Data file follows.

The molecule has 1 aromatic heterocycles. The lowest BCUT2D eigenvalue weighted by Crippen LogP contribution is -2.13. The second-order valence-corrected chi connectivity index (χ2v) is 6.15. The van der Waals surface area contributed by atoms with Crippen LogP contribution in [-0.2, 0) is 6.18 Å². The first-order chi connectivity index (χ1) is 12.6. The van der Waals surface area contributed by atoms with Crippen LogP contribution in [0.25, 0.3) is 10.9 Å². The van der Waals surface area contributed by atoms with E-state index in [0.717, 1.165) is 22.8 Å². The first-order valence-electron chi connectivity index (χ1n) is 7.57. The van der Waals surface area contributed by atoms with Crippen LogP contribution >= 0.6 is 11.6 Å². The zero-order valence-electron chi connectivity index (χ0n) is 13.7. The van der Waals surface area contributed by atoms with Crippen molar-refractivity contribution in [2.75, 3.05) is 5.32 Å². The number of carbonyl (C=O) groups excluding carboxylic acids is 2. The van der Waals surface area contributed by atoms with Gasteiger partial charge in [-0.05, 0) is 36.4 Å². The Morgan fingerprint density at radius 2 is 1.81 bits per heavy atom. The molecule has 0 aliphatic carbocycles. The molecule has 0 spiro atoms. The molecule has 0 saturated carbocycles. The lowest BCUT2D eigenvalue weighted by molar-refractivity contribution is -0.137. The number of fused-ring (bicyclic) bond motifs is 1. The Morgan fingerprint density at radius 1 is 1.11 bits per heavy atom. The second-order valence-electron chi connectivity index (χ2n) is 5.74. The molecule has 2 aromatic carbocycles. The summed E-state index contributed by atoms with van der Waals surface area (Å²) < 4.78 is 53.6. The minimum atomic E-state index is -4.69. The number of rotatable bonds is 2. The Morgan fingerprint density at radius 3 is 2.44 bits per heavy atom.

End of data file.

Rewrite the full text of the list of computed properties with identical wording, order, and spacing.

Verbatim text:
The molecule has 1 aromatic heterocycles. The lowest BCUT2D eigenvalue weighted by Crippen LogP contribution is -2.13. The second-order valence-corrected chi connectivity index (χ2v) is 6.15. The van der Waals surface area contributed by atoms with Crippen LogP contribution in [-0.2, 0) is 6.18 Å². The first-order chi connectivity index (χ1) is 12.6. The van der Waals surface area contributed by atoms with Crippen LogP contribution in [0.25, 0.3) is 10.9 Å². The van der Waals surface area contributed by atoms with E-state index in [0.717, 1.165) is 22.8 Å². The first-order valence-electron chi connectivity index (χ1n) is 7.57. The van der Waals surface area contributed by atoms with Crippen LogP contribution >= 0.6 is 11.6 Å². The zero-order valence-electron chi connectivity index (χ0n) is 13.7. The van der Waals surface area contributed by atoms with Crippen molar-refractivity contribution in [2.75, 3.05) is 5.32 Å². The number of carbonyl (C=O) groups excluding carboxylic acids is 2. The van der Waals surface area contributed by atoms with Gasteiger partial charge in [-0.05, 0) is 36.4 Å². The Morgan fingerprint density at radius 2 is 1.81 bits per heavy atom. The molecule has 0 aliphatic carbocycles. The molecule has 0 spiro atoms. The molecule has 0 saturated carbocycles. The lowest BCUT2D eigenvalue weighted by molar-refractivity contribution is -0.137. The number of fused-ring (bicyclic) bond motifs is 1. The Morgan fingerprint density at radius 1 is 1.11 bits per heavy atom. The second-order valence-electron chi connectivity index (χ2n) is 5.74. The molecule has 2 aromatic carbocycles. The summed E-state index contributed by atoms with van der Waals surface area (Å²) < 4.78 is 53.6. The minimum atomic E-state index is -4.69. The number of rotatable bonds is 2. The Morgan fingerprint density at radius 3 is 2.44 bits per heavy atom.